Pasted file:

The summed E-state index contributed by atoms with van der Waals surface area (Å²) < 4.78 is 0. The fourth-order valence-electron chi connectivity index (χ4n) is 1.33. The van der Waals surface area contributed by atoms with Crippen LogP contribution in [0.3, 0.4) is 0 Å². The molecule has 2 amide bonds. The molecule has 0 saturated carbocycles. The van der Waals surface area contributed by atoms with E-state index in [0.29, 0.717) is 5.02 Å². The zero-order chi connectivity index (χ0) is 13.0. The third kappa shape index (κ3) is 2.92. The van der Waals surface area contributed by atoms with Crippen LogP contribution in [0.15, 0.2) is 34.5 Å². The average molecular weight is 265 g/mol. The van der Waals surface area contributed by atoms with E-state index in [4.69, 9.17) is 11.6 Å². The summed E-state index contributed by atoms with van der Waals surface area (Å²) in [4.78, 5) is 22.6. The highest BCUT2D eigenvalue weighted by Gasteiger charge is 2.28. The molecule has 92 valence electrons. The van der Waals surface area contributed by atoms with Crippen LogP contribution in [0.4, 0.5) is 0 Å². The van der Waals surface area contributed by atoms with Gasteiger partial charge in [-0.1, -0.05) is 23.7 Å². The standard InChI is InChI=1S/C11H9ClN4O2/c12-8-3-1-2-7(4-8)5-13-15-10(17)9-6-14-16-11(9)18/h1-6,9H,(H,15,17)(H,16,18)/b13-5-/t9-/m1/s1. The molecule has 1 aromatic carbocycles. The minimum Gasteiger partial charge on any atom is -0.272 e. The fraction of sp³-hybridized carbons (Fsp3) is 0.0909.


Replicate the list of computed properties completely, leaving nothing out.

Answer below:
The summed E-state index contributed by atoms with van der Waals surface area (Å²) < 4.78 is 0. The fourth-order valence-electron chi connectivity index (χ4n) is 1.33. The van der Waals surface area contributed by atoms with Crippen LogP contribution in [0.3, 0.4) is 0 Å². The molecule has 2 amide bonds. The molecule has 0 saturated carbocycles. The van der Waals surface area contributed by atoms with E-state index in [0.29, 0.717) is 5.02 Å². The zero-order chi connectivity index (χ0) is 13.0. The third kappa shape index (κ3) is 2.92. The van der Waals surface area contributed by atoms with Crippen LogP contribution in [0.15, 0.2) is 34.5 Å². The average molecular weight is 265 g/mol. The van der Waals surface area contributed by atoms with E-state index in [4.69, 9.17) is 11.6 Å². The summed E-state index contributed by atoms with van der Waals surface area (Å²) in [4.78, 5) is 22.6. The highest BCUT2D eigenvalue weighted by Gasteiger charge is 2.28. The molecule has 92 valence electrons. The van der Waals surface area contributed by atoms with Crippen LogP contribution in [0.4, 0.5) is 0 Å². The van der Waals surface area contributed by atoms with Gasteiger partial charge in [-0.1, -0.05) is 23.7 Å². The standard InChI is InChI=1S/C11H9ClN4O2/c12-8-3-1-2-7(4-8)5-13-15-10(17)9-6-14-16-11(9)18/h1-6,9H,(H,15,17)(H,16,18)/b13-5-/t9-/m1/s1. The molecule has 1 aromatic carbocycles. The minimum Gasteiger partial charge on any atom is -0.272 e. The fraction of sp³-hybridized carbons (Fsp3) is 0.0909.